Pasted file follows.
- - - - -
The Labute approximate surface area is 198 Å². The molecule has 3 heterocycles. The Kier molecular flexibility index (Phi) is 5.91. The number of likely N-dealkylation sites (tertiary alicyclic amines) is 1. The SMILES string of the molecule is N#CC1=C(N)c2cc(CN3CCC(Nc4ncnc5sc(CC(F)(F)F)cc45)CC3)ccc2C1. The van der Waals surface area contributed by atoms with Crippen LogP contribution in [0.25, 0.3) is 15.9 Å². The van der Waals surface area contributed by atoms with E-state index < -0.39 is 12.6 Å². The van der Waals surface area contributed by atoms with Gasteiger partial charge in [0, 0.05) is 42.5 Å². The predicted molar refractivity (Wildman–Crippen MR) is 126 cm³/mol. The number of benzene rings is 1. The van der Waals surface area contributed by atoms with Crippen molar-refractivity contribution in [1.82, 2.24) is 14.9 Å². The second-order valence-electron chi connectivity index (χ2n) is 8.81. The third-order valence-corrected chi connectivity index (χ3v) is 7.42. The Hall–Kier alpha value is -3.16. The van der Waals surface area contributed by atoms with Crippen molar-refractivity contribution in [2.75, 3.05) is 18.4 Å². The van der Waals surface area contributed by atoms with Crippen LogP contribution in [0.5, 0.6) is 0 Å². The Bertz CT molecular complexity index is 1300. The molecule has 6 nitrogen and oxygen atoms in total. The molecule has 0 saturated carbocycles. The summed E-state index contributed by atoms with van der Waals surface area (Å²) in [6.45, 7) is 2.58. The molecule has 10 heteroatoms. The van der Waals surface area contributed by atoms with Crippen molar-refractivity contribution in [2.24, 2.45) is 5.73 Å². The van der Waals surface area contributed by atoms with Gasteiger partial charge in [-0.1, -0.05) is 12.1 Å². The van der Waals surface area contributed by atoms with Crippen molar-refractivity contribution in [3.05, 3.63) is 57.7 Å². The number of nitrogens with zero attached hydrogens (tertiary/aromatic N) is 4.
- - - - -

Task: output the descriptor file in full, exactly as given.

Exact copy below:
The Labute approximate surface area is 198 Å². The molecule has 3 heterocycles. The Kier molecular flexibility index (Phi) is 5.91. The number of likely N-dealkylation sites (tertiary alicyclic amines) is 1. The SMILES string of the molecule is N#CC1=C(N)c2cc(CN3CCC(Nc4ncnc5sc(CC(F)(F)F)cc45)CC3)ccc2C1. The van der Waals surface area contributed by atoms with Crippen LogP contribution in [0.25, 0.3) is 15.9 Å². The van der Waals surface area contributed by atoms with E-state index < -0.39 is 12.6 Å². The van der Waals surface area contributed by atoms with Gasteiger partial charge in [0, 0.05) is 42.5 Å². The predicted molar refractivity (Wildman–Crippen MR) is 126 cm³/mol. The number of benzene rings is 1. The van der Waals surface area contributed by atoms with Crippen molar-refractivity contribution in [1.82, 2.24) is 14.9 Å². The second-order valence-electron chi connectivity index (χ2n) is 8.81. The third-order valence-corrected chi connectivity index (χ3v) is 7.42. The Hall–Kier alpha value is -3.16. The van der Waals surface area contributed by atoms with Crippen molar-refractivity contribution in [2.75, 3.05) is 18.4 Å². The van der Waals surface area contributed by atoms with Crippen LogP contribution in [0.5, 0.6) is 0 Å². The Bertz CT molecular complexity index is 1300. The molecule has 6 nitrogen and oxygen atoms in total. The molecule has 0 saturated carbocycles. The summed E-state index contributed by atoms with van der Waals surface area (Å²) in [6.45, 7) is 2.58. The molecule has 10 heteroatoms. The van der Waals surface area contributed by atoms with Crippen molar-refractivity contribution in [2.24, 2.45) is 5.73 Å². The van der Waals surface area contributed by atoms with Gasteiger partial charge in [-0.1, -0.05) is 12.1 Å². The van der Waals surface area contributed by atoms with Crippen molar-refractivity contribution in [3.05, 3.63) is 57.7 Å². The number of nitrogens with zero attached hydrogens (tertiary/aromatic N) is 4.